After months in space, astronauts returning to changed world
Two NASA astronauts said Friday they expect it will be tough returning to such a drastically changed world next week, after more than half a year at the International Space Station.
Andrew Morgan said the crew has tried to keep atop the pandemic news. But it's hard to comprehend what's really going on and what to expect, he noted, when his nine-month mission ends next Friday.
"It is quite surreal for us to see this whole situation unfolding on the planet below," said Jessica Meir, who took part in the first all-female spacewalk last fall. "We can tell you that the Earth still looks just as stunning as always from up here, so it's difficult to believe all the changes that have taken place since both of us have been up here."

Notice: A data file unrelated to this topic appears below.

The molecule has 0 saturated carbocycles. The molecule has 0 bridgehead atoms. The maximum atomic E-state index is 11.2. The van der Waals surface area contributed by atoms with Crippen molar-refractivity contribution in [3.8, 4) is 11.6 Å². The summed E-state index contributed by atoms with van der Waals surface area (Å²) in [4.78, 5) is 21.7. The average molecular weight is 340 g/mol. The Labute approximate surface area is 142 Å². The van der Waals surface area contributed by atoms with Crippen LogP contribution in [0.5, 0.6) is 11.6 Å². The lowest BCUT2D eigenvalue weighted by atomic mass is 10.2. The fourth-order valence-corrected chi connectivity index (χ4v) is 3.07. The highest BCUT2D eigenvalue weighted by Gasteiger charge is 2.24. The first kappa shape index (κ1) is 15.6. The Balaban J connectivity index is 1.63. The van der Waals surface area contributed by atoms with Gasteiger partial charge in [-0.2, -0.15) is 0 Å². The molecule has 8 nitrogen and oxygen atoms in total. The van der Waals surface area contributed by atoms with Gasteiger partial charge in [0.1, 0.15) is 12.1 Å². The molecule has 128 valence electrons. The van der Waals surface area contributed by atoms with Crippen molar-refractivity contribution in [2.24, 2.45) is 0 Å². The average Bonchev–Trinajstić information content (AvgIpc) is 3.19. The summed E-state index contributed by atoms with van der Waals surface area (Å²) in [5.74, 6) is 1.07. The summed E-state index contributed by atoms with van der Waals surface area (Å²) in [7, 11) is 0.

As an emergency physician in the Army, Morgan said he feels a little guilty coming back midway through the medical crisis.
"It's very hard to fathom," Morgan told reporters.
Meir said it will be difficult not being able to hug family and friends, after seven months off the planet. She anticipates feeling even more isolated on Earth than in space.
"We're so busy with so many other amazing pursuits and we have this incredible vantage point of the Earth below, that we don't really feel as much of that isolation," Meir said.
"So we'll see how it goes and how I adjust," she said. "But it will, of course, be wonderful to see some family and friends, at least virtually and from a distance for now."
Morgan flew to the space station last July, and Meir last September. They will return in a Soyuz capsule with Russian Oleg Skripochka, landing in Kazakhstan. Their departure will leave three astronauts, who arrived Thursday, on board.
The three will return exactly 50 years after the Apollo 13 astronauts splashed down in the Pacific. An oxygen tank explosion aborted the moon-landing mission.
"Once again, now there's a crisis and the crisis is on Earth," Morgan said.